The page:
Saturday, December 28, 2019

The Vergil project

[First posted in AWOL 10 August 2012, updated 28 December 2019]

The Vergil project: Resources for Students, Teachers, and Readers of Vergil
The Vergil Project is a resource for students, teachers, and readers of Vergil's Aeneid. It offers an on-line hypertext linked to interpretive materials of various kinds. These include basic information about grammar, syntax, and diction; several commentaries; an apparatus criticus; help with scansion; and other resources.

The text

The display text that appears on the left side of the screen is that of the old OCT by Hirtzel (1900), with modifications. Each word is linked to a variety of resources that can be selected from the sidebar. The text initially displayed is always the first twenty-five lines of the poem. The user can then navigate to another book and line number by using the two slider bars that appear at the top of the screen, above the text and resources.

The sidebar

The right side of the screen contains a sidebar that is divided into four sections. By default each of these sections is visible, but each can be hidden or reopened at the user's discretion by clicking on the icon ( or ) in the top left corner of each box.
  1. The Options section allows the user to customize the display. Choices include:
    • Displaythe text in units of 25, 50, 100, 250, 500, or 1,000 lines.
    • Select from among the different kinds of resources. As a whole, these are available in three forms:
      • In-line textual aids are included within the text of the poem and are displayed in one of three ways:
        1. Modern punctuation is simply inserted into the primary text.
        2. Textual variantsappear as asterisks next to any word for which a variant reading (whether attested or conjectural) exists. Each different reading appears as a separate asterisk. Passing the cursor over these asterisks displays the alternate reading along with the sources that attest or endorse it.
        3. Natural vowel quantities replaces the original text with one that marks long and short vowel quantities. The individual words remain linked to other resources.
      • Mouse hover textual aid appears when the cursor is rolled over a particular word in the text
      • Sidebar resources are available in several areas that are arranged to the right of the text.
      Some resources are available in more than one of these forms so that users can consult them in the form that they find most convenient. Resources that involve displaying large amounts of text are generally available only as sidebar resources.
  2. The Reading assistance section contains basic information about grammar, syntax, and diction in the form of an approximate English equivalent for each word in context.
  3. The Concordance section lists every other occurrence of the same word in the poem, including all grammatical forms.
  4. The Resources for selected text gives access to several commentaries and translations of the Aeneid and to a full list of textual variants. < /li>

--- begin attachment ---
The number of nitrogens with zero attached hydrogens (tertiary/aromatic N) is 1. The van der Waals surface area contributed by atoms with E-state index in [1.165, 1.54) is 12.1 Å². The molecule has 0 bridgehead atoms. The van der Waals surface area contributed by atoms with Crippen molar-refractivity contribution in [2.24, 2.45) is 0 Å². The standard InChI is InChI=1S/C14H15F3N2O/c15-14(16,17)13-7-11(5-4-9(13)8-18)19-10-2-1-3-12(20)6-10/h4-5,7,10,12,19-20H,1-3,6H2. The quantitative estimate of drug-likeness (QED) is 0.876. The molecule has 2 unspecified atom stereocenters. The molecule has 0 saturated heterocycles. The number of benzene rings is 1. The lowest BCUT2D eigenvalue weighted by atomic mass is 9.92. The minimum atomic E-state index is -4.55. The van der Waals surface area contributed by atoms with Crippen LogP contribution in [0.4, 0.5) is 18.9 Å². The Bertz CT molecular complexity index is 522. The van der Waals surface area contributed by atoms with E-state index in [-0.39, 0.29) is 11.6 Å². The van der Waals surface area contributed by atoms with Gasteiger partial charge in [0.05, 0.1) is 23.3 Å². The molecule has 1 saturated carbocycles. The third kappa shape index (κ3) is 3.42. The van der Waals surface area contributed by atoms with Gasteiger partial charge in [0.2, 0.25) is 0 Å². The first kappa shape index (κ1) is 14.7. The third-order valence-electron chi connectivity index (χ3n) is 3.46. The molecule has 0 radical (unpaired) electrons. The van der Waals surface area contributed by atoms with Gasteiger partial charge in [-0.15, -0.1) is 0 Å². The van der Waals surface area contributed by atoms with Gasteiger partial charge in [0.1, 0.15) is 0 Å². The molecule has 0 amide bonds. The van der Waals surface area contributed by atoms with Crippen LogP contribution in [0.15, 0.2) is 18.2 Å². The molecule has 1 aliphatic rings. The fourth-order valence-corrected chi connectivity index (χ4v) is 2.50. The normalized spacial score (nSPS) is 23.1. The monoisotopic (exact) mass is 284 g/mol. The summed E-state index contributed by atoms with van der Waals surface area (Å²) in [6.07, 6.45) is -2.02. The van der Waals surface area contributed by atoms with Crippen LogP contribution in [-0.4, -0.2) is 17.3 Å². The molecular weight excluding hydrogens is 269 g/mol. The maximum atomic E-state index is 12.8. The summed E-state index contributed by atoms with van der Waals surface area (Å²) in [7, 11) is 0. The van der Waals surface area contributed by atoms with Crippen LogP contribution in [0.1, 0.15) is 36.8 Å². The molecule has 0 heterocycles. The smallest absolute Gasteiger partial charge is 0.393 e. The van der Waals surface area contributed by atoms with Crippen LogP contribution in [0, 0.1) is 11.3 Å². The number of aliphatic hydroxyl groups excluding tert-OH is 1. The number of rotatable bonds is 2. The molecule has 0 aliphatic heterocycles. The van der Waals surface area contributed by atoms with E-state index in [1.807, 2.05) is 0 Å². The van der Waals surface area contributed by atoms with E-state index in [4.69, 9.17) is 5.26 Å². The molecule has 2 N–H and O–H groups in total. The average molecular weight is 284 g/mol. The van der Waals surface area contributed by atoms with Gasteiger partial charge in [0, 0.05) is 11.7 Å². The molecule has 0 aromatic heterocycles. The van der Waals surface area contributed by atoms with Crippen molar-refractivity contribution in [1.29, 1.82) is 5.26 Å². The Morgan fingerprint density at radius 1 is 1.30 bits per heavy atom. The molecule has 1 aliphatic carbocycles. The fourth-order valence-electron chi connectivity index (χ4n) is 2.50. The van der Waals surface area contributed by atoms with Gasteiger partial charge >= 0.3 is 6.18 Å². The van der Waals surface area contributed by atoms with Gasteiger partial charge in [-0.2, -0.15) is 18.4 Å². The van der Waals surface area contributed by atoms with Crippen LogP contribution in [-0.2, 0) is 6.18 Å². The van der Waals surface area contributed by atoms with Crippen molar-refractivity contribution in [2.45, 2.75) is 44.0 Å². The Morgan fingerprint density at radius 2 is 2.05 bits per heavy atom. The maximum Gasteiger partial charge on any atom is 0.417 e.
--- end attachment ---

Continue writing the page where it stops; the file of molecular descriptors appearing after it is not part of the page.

Release notes

Version 2.0

This is the first major upgrade to The Vergil Project since its original release. The most obvious feature of this release is the redesign of the user interface. New content features include additional analysis of gramamr and syntax, textual variants, natural vowel quantities, a more complete concordance function, the Servius commentary, and the translations of John Dryden (1697, a classic and somewhat free poetic rendering) and Theodore C. Williams (1910, also poetic but in a more modern idiom). These texts were digitized by The Perseus Digital Library. The textual variants listed here are based on the apparatus critici of the editions of R. A. B. Mynors' (the current OCT, 1969) and Mario Geymonat (Corpus Paravianum 1973). The new grammatical analysis is based on that of M. N. Wetmore's Index Verborum Vergilianus (1911), against which the older analysis has been checked.


  • Mary Costigan, Senior Director, SAS Computing, University of Pennsylvania - technical consulting and project coordination
  • Seth Fromer, A.B. '09, University of Pennsylvania - digitization of texts
  • Charles Ham, Classical Studies Graduate Group, University of Pennsylvania - digitization of texts
  • Jay Treat, Educational Technology Services, SAS Computing, University of Pennsylvania - technical consulting
  • J. Reuben Wetherbee, SAS Computing, IRAD, University of Pennsylvania - programming and redesign of site

Version 1.0

After some initial experimentation and proof of concept beginning in 1995, The Vergil Project was created by a group of secondary school, college, and university teachers and graduate students in a pair of sumer workshops held at the University of Pennsylvania in 1999 and 2000. During that time the text of Aeneid 1, 2, 4, 6, and other of the most commonly studied parts of the poem were analyzed grammaticaly and syntactically. In addition, these parts of the poem were provided with a basic glossary and with the elements of an original commentary and other resources.

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